From robot VARs to air-cooling: nine things to look out for at Qatar 2022 | World Cup 2022

1) Robot offsides

It’s a new chapter in VAR’s “undisputable success story”, says Fifa: 12 roof-level limb-tracking cameras plus an in-ball sensor. When the data hits, a robot draws toenail lines for the VAR; the VAR checks them, tells the referee and sends a 3D model to broadcasters. Fifa says it will cut the average 70-second wait before a goal can be celebrated down to “just 25 seconds” – and anyone who says it’s sucking the life out of football is wrong: “We are very proud of this work.” Also new this winter: a chance to see more than half a starting XI subbed off in a game – five subs in normal time and another in extra time – while benches will expand to 15 players, up from 12.

2) Female referees

At welcome odds with regional vibes, three of the 36 referees are, for the first time in men’s World Cup history, female: Japan’s Yamashita Yoshimi, the Rwandan Salima Mukansanga and Stéphanie Frappart of France – as are three of 69 assistants. Michael Oliver and Anthony Taylor are the Premier League faces, while Zambia’s Janny Sikazwe makes the cut despite a tough Africa Cup of Nations in January where he ended a game early twice in three minutes, blaming heat exhaustion.

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Qatar: beyond the football


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3) This mascot

At La’eeb’s launch in April, Qatar’s Supreme Committee for Delivery & Legacy played up his lack of fixed identity and asked fans to tell them what he looked like. “Use your imagination … La’eeb is whoever a football fan wants him to be.” That went as well as could be expected – fans quickly agreeing he looks most like the ghost of a dead migrant worker. The official biog has tightened since then: La’eeb, meaning “super-skilled player”, is an “adventurous, fun, curious” sprite based on a ghutra headdress who “comes from the mascot-verse, a parallel world where all mascots live”.

La’eeb, the official mascot of the 2022 World Cup in Qatar.
La’eeb: not a ghost. Photograph: Noushad Thekkayil/EPA

4) Official songs

Most World Cups have to get by with only one official song. Qatar has the “Fifa World Cup Qatar 2022™ Official Soundtrack” instead – “part of Fifa’s revamped music strategy”. Among the tracks are Hayya Hayya by Trinidad Cardona, Davido and Aisha, chorus: “Yo yo yo, yo ho, You know we better together”; and Light the Sky by Rahma, Balqees, Nora and Manal, whose message is much more Doha: “If you feel like a star, then you feel like me, Gotta treat yourself, like a VIP.”

5) The opening ceremony

Sunday 20 November, before Qatar v Ecuador. Rumoured acts include Waka Waka’s Shakira, BTS and the Fifa Official Soundtrack artists, all there to “celebrate and embody everything the Fifa World Cup stands for”. It’ll be held at Al Bayt Stadium, where 28-year-old Nepalese migrant Sanjib Raya died of heart failure working a 12-hour shift in 40-degree heat for £1 an hour.

6) The official ball

Adidas’s Al Rihla has “Speedshell PU skin” inspired by “the culture, architecture, iconic boats and flag of Qatar”, with “macro- and microtextures and surface debossing”, “CRT-Core” technology and a strong PR game. Yours for £130. Fifa says “it travels faster in flight than any ball in the tournament’s history”, which is similar to what they said about 2010’s Jabulani. So, fingers crossed.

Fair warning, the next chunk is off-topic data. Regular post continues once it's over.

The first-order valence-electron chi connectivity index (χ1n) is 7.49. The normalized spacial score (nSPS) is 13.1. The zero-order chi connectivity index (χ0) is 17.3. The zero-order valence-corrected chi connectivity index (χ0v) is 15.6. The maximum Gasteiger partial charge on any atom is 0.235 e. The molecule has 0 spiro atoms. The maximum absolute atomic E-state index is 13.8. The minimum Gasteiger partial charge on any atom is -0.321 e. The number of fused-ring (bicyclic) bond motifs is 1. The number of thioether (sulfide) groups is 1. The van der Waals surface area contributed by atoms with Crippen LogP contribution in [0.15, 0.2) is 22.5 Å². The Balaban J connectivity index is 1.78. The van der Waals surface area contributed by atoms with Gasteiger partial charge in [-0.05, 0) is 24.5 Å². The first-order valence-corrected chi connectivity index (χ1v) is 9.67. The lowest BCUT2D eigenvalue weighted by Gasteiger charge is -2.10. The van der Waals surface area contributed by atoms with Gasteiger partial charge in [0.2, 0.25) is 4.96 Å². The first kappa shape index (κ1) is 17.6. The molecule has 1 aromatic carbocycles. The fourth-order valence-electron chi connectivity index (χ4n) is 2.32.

Fifa President Gianni Infantino holds the official 2022 World Cup match ball, called “Al Rihla”.
Fifa President Gianni Infantino shows off Qatar 2022’s official match ball – “Al Rihla”. Photograph: Christian Charisius/Dpa/Alamy

7) Air-cooling technology

Plenty for fans of air-cooling pipes to enjoy: seven of the eight grounds are equipped with chilled water-based aircon systems. Fifa denies that the tech, along with new roads and 150 flights a day, will have a negative environmental impact; with organisers making a “landmark” carbon neutrality pledge. Or as Carbon Market Watch called it in May, an “absolutely not credible carbon neutrality pledge”.

Part of the cooling system at the al-Janoub Stadium.
Part of the cooling system at the al-Janoub Stadium – designed to keep players and turf healthy and combat body odour. Photograph: Karim Jaafar/AFP/Getty Images

8) Alternative facts

David Beckham faced plenty of criticism for taking a reported £10m a year to sportswash Qatar, but hasn’t been slow to shine a light on the nation, including in this video about visiting Qatar, released in August: “Qatar really is an incredible place to spend a few days on a stopover. The modern and traditional fuse to create something really special. It’s one of the best spice markets that I’ve ever been to. This will go down as one of my favourite mornings. This is perfection.” Expect more positivity elsewhere, too, with the Supreme Committee giving 400 social media-influencing fans free trips in return for positive comments. Influencers had to sign a code of conduct making clear “it would obviously not be appropriate for you to disparage Qatar [or] the Supreme Committee”, and: “You understand that the Supreme Committee will be monitoring your posts.”

9) Managers giving half-time interviews

Though maybe not many: Fifa’s new half-time flash interview slot is “not compulsory”. The BBC and ITV share the TV rights this winter – up to four games a day from 10am plus highlights, making for scheduling tension: Strictly’s quarter- and semi-finals have been bumped to Friday 2 and Sunday 11 December, while Matt Hancock’s planned win in the I’m a Celebrity final is up against Spain v Germany.